Wednesday, October 15, 2008

Airport Transfer Deals and Directions

An important connection during any trip including an airline flight will be the transfer to and from the airport. Many airports naturally herd tourists to expensive cabs or shuttle buses, but often there are cheap alternatives that require a little work to recognize or discover. Arthur Frommer recently blogged that the reason most airports offer a budget option is that the workers at the airport need an inexpensive option to travel to and from the airport, everyday. I personally like to research this leg of the trip before I leave, so I am not stuck with a huge cab bill. A cab from the airport in Boston today costs me $60, compared to less than $2 on the subway/bus system. An important consideration when using public transportation can be opening and closing times, such that flights may leave or arrive when the trains/buses aren't running.

Hostels generally include directions to travel by public transportation to and from the hostel. The Barcelona Dream Hostel offers directions through a Photo Guide, a handy idiot-proof guide to reaching the hostel. (mentioned on the forums) This photo-based guide is a remarkable improvement over the simple text directions found on many hostel sites. The future of travel directions may be short videos that can be uploaded to Youtube for easy dispersal. Another option for quickly traveling to a destination could include using mobile phones or other devices, but I haven't found these quite as effective yet for public transportation. I think preparing directions before you go is crucial, and you can augment this with a device when the original directions are not sufficient for arriving at your destination.

Work at a Hostel

The Student Travel Blog mentioned a few days ago that opportunities to work at a hostel are available, you just have to ask. A site like hosts some job listings, or you could contact hostels directly. In exchange for a room and some spending money, hostels may also hire you on the spot to clean, perform maintenance, or any number of needed chores. The Martha's Vineyard hostel on Cape Cod, among others, used to expect backpackers to help with chores at the hostel, but those days are long gone. Hostels generally are professionally run, which requires a staff of people to clean and maintain the hostel.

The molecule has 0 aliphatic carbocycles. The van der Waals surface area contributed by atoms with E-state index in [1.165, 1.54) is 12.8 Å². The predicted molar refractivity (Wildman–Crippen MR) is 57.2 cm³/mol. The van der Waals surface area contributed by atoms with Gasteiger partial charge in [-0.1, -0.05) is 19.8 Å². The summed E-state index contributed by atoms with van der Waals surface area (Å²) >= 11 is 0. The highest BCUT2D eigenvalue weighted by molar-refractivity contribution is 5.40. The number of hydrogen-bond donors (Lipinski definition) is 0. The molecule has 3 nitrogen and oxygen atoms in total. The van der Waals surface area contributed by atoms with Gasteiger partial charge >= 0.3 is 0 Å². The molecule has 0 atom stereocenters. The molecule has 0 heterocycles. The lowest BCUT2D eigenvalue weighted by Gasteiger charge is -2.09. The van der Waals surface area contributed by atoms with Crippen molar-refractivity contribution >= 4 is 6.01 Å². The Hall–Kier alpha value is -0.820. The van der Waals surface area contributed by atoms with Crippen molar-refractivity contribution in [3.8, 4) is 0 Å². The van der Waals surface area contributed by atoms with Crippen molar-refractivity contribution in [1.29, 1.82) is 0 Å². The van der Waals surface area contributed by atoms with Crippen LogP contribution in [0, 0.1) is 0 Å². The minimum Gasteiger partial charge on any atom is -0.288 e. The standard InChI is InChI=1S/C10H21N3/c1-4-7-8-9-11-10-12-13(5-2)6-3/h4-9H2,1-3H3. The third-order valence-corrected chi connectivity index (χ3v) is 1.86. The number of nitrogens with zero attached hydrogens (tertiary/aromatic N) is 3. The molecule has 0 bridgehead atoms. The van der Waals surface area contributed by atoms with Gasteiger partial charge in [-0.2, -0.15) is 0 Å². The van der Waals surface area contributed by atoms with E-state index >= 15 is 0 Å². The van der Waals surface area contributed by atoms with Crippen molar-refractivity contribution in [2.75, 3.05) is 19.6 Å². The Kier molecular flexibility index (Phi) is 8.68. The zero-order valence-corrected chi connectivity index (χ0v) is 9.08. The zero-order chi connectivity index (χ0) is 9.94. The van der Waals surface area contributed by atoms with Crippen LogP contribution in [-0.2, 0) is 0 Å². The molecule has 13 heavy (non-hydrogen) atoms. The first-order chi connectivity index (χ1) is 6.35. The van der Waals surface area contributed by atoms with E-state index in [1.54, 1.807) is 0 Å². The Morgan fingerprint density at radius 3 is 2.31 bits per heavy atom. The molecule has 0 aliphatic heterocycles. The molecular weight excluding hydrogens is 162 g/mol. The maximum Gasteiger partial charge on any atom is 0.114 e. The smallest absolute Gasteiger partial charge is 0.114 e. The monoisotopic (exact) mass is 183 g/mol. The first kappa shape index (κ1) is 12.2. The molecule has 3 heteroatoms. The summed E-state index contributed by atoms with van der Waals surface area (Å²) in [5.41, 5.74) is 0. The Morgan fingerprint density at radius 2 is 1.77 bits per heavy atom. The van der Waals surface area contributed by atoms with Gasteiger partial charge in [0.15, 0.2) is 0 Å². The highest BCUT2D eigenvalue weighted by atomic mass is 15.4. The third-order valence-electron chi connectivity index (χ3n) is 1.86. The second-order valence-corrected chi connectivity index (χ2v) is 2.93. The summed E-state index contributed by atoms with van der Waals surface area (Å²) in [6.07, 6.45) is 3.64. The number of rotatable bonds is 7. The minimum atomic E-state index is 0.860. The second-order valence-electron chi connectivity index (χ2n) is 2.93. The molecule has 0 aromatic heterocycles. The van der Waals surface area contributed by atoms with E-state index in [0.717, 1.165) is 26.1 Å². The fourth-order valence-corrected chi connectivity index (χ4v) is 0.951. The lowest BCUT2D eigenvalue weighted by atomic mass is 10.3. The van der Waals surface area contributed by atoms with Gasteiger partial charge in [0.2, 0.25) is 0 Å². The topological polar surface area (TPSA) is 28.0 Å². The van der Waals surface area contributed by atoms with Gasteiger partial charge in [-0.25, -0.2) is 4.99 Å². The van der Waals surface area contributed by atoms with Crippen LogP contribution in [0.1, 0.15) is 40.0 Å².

The Hobo Traveler seems to have made a living of exchanging room and board for a mention on this website,

Tuesday, October 14, 2008

FYI: Europeans Drinking in the US

This weekend, Harvard Square was hosting a local Oktober Fest, and I met a few Europeans at the John Harvard's Brew Pub. They wanted to sample a few of the local brews, but were turned away by the bartender. Many bars will not accept any foreign forms of identification other than a passport. The patron was baffled by the bartender's insistence that he show his passport, which he was not carrying on him. Unfortunately, even though he didn't look anywhere near 21 years old, US liquor laws can put a great burden on bar owners and their employees to strictly enforce age identification laws when serving alcohol. Perhaps, one day American culture will change to yield more common-sense alcohol policies, but until then knowing the law is important to enjoy a cold brew.

Monday, October 13, 2008

Boston Staycation

I blogged last month about the ridiculousness of "staycations", but I now have to admit that I just took one this weekend. My family was in town for a week, so I spent a few days exploring another side of Boston with them. I stayed at their hotel in Dorchester, and we had dinner in the North End. I had forgotten what a zoo the North End can be on Saturday night. We waited an hour and a half outside the "Daily Catch" for some of the best seafood and pasta in Boston. Everyone was pretty cranky by the time we were seated, but the quick service and excellent food was well worth it. I watched the UT/OU game with my mom, and we had a blast watching UT beat OU, again. I guess once again, I have to agree with old adage, "Don't knock it until you've tried it".

The only frustrating part of my staycation was my inability to recharge my iPhone and capture more pictures around town. I was able to snap this picture of the bar at 224 Boston, a nice restaurant in Dorchester.

I had a great salmon and spicy rice, that came with a small fruit salad. I also had a pumpkin-tini, which was on their drink specials list. It had some spices on the top, but I never seemed to be able to taste them since they would float in the middle as I drank from the side of the glass. Maybe, if drank it in one long gulp, the momentum would push it into my mouth. I have a lot to learn about drinking these crazy martinis.